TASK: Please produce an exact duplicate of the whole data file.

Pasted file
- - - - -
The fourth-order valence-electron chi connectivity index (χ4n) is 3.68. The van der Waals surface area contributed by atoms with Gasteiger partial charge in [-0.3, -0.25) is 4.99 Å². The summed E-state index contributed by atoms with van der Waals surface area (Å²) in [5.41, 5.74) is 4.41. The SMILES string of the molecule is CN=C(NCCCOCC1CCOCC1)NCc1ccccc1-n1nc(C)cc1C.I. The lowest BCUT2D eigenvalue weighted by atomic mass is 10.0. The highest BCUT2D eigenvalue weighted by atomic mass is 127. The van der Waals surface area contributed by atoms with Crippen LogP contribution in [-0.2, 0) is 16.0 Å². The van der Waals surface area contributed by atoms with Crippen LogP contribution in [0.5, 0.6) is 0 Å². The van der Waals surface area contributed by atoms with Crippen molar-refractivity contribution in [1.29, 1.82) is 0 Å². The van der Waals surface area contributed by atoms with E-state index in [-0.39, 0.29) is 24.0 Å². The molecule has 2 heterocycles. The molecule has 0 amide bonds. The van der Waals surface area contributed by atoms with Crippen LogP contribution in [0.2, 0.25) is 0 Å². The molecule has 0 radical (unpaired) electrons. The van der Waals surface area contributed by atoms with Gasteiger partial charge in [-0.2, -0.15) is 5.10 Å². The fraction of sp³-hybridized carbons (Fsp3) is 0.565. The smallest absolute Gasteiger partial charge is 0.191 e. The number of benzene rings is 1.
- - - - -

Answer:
The fourth-order valence-electron chi connectivity index (χ4n) is 3.68. The van der Waals surface area contributed by atoms with Gasteiger partial charge in [-0.3, -0.25) is 4.99 Å². The summed E-state index contributed by atoms with van der Waals surface area (Å²) in [5.41, 5.74) is 4.41. The SMILES string of the molecule is CN=C(NCCCOCC1CCOCC1)NCc1ccccc1-n1nc(C)cc1C.I. The lowest BCUT2D eigenvalue weighted by atomic mass is 10.0. The highest BCUT2D eigenvalue weighted by atomic mass is 127. The van der Waals surface area contributed by atoms with Crippen LogP contribution in [-0.2, 0) is 16.0 Å². The van der Waals surface area contributed by atoms with Crippen LogP contribution in [0.5, 0.6) is 0 Å². The van der Waals surface area contributed by atoms with Crippen molar-refractivity contribution in [1.29, 1.82) is 0 Å². The van der Waals surface area contributed by atoms with E-state index in [-0.39, 0.29) is 24.0 Å². The molecule has 2 heterocycles. The molecule has 0 amide bonds. The van der Waals surface area contributed by atoms with Crippen LogP contribution in [0.2, 0.25) is 0 Å². The molecule has 0 radical (unpaired) electrons. The van der Waals surface area contributed by atoms with Gasteiger partial charge in [-0.2, -0.15) is 5.10 Å². The fraction of sp³-hybridized carbons (Fsp3) is 0.565. The smallest absolute Gasteiger partial charge is 0.191 e. The number of benzene rings is 1.